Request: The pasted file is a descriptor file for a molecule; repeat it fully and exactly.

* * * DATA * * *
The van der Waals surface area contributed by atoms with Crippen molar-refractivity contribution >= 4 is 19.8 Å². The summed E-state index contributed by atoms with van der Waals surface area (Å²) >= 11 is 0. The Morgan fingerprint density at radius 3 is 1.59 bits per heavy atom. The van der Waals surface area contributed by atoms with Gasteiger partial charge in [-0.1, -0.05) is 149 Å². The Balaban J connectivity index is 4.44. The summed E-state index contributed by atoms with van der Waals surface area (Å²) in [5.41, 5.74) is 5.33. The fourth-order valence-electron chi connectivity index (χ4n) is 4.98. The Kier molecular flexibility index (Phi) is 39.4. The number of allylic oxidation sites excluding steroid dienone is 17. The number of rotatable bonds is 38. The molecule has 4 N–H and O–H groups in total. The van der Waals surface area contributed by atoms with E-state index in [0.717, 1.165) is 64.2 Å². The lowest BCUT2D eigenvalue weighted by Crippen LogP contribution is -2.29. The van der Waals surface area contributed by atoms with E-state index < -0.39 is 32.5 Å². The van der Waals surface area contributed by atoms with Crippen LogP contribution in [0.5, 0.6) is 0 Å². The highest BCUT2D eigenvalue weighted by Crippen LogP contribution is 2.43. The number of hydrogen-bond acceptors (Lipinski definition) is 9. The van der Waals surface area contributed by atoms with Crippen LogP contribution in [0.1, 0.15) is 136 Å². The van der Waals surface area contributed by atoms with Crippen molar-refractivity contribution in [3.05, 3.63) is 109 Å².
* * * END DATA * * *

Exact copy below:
The van der Waals surface area contributed by atoms with Crippen molar-refractivity contribution >= 4 is 19.8 Å². The summed E-state index contributed by atoms with van der Waals surface area (Å²) >= 11 is 0. The Morgan fingerprint density at radius 3 is 1.59 bits per heavy atom. The van der Waals surface area contributed by atoms with Gasteiger partial charge in [-0.1, -0.05) is 149 Å². The Balaban J connectivity index is 4.44. The summed E-state index contributed by atoms with van der Waals surface area (Å²) in [5.41, 5.74) is 5.33. The fourth-order valence-electron chi connectivity index (χ4n) is 4.98. The Kier molecular flexibility index (Phi) is 39.4. The number of allylic oxidation sites excluding steroid dienone is 17. The number of rotatable bonds is 38. The molecule has 4 N–H and O–H groups in total. The van der Waals surface area contributed by atoms with E-state index in [0.717, 1.165) is 64.2 Å². The lowest BCUT2D eigenvalue weighted by Crippen LogP contribution is -2.29. The van der Waals surface area contributed by atoms with E-state index < -0.39 is 32.5 Å². The van der Waals surface area contributed by atoms with Crippen LogP contribution in [0.5, 0.6) is 0 Å². The highest BCUT2D eigenvalue weighted by Crippen LogP contribution is 2.43. The number of hydrogen-bond acceptors (Lipinski definition) is 9. The van der Waals surface area contributed by atoms with Crippen LogP contribution in [0.1, 0.15) is 136 Å². The van der Waals surface area contributed by atoms with Crippen molar-refractivity contribution in [3.05, 3.63) is 109 Å².